School still life with copyspace on chalkboard
Written by Don Byrd

Via Religion Clause, the Mississippi House voted yesterday to pass a Student Religious Liberties Act. Associated Press reports:

The measure would guarantee student rights to talk about faith in class and allow them to organize religious clubs. Sponsors, in legislative debate, have said teachers and school administrators are confused about what religious expression is legal, and that the state needs a law to keep schools from wrongly suppressing religion.

But the proposal, modeled in part on a law passed in Texas, would also create a path to allow students to pray at football games and graduations and during morning announcements.

What would that “path” look like?

It suggests naming such events as “limited public forums,” choosing students to speak at each. The bill says schools can’t punish students who pray, and sponsors say the aim is to promote such prayer.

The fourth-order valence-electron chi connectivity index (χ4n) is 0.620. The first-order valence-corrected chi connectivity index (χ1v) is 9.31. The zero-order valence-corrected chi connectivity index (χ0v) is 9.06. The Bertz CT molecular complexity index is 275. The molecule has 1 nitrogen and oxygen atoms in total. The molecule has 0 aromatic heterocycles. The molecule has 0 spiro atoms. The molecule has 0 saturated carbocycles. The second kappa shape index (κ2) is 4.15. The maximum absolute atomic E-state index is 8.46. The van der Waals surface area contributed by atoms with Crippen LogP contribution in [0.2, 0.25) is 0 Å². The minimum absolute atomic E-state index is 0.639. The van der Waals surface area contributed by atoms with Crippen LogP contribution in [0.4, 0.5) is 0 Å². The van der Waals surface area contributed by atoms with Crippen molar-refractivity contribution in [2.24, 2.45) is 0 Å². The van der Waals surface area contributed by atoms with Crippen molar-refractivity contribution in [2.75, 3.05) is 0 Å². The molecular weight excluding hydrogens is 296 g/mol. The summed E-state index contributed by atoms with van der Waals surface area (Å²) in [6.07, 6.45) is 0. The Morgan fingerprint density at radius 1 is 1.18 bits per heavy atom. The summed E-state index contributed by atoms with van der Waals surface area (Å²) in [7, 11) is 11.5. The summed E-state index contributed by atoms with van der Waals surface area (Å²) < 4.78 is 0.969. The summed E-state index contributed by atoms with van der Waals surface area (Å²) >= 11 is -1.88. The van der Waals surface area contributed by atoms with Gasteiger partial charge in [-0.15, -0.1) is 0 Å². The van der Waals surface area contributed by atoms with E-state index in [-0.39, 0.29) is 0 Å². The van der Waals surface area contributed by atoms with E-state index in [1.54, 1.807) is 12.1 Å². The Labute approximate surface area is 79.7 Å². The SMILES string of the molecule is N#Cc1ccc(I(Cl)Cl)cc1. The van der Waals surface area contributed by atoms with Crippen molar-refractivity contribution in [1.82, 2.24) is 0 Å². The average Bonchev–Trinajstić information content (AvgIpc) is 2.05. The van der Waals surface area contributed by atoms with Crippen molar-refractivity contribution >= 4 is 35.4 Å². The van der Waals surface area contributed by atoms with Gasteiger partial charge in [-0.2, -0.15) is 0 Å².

Whether it’s the bill in Texas, the similar ones contemplated in Oklahoma, or Missouri, or this Mississippi version, these kinds of student bills are unnecessary to protecting religious freedom, and are bound to cause more confusion and litigation than they prevent.

The First Amendment protects students’ right to pray privately, or together when not interfering with instructional time. That same First Amendment prohibits schools from leading or organizing school prayers through the podium or PA system controlled by officials, whether at football games or graduation ceremonies. Students shouldn’t have to choose between attendance at such events and staying true to their faith, and the Supreme Court has generally not allowed schools to require such a decision.

A limited public forum would not allow school officials to choose students to speak based on the religious viewpoint of the speaker. It certainly would not allow a forum whose “aim is to promote…prayer.”

Nothing about this bill will change those realities. To the extent it convinces some that it does, it serves only to sow confusion and invite legal confrontation. The legislation has passed both houses, however, and is on to the Governor, who is expected to sign.